This charge is ironic, to say the least, considering that the president has executed a 180-degree about-face on the issue. His high profile dispute with Krugman and Clinton notwithstanding, Obama is now "open" to signing a reform bill containing an individual mandate. Moreover, as he explained to George Stephanopoulos last Sunday, he has also changed his opinion of the fines that must be used to enforce a mandate. Incredibly, he defends this audacious flip-flop using the same auto insurance analogy he once used to prove that mandates won't work: "We're not going to have other people carrying your burdens for you any more than the fact that right now everybody in America, just about, has to get auto insurance." The president has apparently forgotten about all those people who choose to ignore auto insurance mandates.
The Stephanopoulos interview, in addition to highlighting the president's pirouette on mandates, also revealed that Obama adheres to a highly nuanced definition of "taxation." Although an insurance mandate would allow the federal government to forcibly extract hard-earned money from the wallets of voters, he categorically denies it is a tax. The president no doubt relies on his finely-tuned capacity for nuance to provide the moral justification for another of his breaches of faith with the voters -- his newfound willingness to consider taxing health care benefits. He famously denounced John McCain for a similar proposal during last year's presidential election. Indeed, he ran a series of campaign ads accusing the hapless McCain of wanting to tax health care "instead of fixing it." Nonetheless, with Olympic-class chutzpah, Obama now declares himself open to "taxing employer-sponsored health benefits."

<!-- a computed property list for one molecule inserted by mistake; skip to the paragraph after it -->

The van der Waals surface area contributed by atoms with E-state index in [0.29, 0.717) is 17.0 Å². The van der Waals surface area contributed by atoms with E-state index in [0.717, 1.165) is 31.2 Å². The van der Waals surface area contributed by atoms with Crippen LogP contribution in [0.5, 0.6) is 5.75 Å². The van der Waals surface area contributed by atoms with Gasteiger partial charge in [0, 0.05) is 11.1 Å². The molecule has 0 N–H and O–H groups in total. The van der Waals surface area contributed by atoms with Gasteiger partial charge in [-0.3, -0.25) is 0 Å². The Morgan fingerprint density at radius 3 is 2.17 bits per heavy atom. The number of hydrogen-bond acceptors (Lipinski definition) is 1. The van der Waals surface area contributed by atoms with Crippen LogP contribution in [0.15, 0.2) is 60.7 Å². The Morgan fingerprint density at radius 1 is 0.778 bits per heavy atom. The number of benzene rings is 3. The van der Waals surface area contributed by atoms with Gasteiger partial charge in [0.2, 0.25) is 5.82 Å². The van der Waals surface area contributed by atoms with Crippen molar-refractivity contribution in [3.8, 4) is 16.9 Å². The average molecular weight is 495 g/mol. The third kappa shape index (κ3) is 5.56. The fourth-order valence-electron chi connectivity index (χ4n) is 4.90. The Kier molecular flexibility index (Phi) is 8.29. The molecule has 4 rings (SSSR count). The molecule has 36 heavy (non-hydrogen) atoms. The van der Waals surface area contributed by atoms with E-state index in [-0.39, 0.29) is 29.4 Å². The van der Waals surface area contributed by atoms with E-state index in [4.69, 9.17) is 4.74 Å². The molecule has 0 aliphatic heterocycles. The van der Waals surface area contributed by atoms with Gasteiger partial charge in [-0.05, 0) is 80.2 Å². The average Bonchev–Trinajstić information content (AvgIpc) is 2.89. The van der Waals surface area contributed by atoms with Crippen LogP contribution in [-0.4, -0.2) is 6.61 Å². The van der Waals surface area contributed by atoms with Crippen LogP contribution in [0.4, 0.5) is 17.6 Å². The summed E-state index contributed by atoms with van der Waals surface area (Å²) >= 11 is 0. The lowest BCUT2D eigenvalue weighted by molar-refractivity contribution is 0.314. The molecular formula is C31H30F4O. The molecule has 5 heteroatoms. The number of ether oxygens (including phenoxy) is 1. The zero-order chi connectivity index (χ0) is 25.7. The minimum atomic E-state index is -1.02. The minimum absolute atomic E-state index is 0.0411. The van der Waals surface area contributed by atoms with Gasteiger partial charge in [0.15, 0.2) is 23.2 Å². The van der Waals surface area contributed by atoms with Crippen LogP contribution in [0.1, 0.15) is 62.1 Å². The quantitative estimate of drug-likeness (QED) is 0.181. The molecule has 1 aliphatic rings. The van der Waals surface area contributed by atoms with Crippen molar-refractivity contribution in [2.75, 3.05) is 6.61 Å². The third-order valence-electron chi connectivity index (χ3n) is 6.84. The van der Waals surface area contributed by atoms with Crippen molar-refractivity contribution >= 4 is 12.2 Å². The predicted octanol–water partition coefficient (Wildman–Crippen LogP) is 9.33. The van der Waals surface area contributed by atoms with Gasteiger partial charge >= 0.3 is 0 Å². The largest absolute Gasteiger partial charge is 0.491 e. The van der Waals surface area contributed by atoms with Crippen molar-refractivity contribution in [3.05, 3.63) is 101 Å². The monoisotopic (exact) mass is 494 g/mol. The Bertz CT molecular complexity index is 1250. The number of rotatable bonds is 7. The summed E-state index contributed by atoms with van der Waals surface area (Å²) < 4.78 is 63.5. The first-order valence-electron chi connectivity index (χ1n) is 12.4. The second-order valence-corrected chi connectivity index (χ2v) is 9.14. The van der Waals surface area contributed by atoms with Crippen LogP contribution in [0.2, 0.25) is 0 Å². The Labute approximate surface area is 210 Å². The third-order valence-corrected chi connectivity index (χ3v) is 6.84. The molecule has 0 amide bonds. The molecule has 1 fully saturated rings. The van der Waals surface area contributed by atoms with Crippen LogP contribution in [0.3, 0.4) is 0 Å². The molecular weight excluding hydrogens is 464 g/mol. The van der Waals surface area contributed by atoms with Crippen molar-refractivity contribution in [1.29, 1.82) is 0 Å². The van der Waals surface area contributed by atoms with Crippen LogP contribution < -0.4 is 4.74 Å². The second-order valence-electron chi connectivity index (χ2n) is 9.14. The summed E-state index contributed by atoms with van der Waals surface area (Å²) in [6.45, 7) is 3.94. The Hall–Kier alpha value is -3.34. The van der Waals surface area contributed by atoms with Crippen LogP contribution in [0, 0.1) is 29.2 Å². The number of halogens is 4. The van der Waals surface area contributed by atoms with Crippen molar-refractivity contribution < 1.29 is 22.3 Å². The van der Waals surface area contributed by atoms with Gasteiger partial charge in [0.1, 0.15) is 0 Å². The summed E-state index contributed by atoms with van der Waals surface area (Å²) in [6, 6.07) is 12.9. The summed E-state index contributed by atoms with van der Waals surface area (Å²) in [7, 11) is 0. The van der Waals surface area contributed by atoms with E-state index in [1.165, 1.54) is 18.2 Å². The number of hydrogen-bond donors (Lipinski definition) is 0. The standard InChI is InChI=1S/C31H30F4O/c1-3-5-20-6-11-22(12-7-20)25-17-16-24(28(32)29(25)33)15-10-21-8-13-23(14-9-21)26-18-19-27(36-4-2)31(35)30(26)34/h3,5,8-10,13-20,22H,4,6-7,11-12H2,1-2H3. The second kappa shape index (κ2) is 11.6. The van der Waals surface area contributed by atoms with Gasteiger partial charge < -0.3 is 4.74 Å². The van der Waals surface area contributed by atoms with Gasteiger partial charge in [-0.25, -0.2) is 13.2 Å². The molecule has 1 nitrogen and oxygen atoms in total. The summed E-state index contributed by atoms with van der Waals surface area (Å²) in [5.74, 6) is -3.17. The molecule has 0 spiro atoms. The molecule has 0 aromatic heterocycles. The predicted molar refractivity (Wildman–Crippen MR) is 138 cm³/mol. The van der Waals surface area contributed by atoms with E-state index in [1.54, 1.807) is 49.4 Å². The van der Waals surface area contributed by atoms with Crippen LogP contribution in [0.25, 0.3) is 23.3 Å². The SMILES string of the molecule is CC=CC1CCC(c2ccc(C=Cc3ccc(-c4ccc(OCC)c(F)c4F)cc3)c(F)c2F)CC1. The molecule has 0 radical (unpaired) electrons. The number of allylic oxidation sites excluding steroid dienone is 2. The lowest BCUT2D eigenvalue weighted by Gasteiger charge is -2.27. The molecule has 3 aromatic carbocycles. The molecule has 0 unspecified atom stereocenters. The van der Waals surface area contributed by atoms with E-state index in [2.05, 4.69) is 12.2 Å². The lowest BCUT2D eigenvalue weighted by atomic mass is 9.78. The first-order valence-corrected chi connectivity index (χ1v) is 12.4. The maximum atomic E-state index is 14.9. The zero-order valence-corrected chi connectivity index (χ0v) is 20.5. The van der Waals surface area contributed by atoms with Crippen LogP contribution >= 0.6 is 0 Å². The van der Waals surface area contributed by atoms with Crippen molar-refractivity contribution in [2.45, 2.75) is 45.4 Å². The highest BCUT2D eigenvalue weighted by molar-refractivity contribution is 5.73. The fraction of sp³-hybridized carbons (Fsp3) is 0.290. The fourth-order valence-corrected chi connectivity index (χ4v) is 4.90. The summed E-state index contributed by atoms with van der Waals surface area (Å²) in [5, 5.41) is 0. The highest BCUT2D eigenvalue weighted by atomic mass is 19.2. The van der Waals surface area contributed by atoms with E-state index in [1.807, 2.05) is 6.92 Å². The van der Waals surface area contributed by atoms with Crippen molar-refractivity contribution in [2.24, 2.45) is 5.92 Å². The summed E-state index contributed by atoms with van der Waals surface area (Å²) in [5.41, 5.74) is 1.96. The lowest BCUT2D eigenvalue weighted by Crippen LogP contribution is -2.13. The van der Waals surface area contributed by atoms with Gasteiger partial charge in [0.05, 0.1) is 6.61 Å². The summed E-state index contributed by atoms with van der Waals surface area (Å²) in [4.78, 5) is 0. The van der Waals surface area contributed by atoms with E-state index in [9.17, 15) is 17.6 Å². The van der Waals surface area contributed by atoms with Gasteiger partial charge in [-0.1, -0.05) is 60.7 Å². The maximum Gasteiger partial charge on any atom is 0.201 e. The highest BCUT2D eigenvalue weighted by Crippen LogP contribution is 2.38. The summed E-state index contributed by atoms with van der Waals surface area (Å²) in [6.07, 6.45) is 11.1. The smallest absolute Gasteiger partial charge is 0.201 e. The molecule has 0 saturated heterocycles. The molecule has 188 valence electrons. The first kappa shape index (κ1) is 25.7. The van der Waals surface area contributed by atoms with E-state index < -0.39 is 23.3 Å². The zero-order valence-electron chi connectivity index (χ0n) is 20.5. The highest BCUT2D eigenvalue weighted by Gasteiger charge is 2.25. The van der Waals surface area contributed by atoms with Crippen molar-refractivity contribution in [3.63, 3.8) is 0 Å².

As Cato's Michael Tanner points out, Obama's change of position on taxing employer-based coverage transcends mere hypocrisy: "While it was true that McCain would have eliminated the exclusion for employer-provided health benefits … he would have given workers a tax credit for purchasing health insurance on their own or through an employer." This would have allowed the taxpayers to break more or less even on taxes, while improving the efficiency of the insurance market. None of the congressional health care bills to which Obama is now "open" contain provisions for offsetting credits. They contain only the taxes on benefits. Moreover, their tax strategies have nothing to do with improving the efficiency of anything. As Tanner correctly puts it, "The proposals now discussed are nothing more than a naked grab for more tax money…. Workers would simply pay more taxes -- a lot more taxes."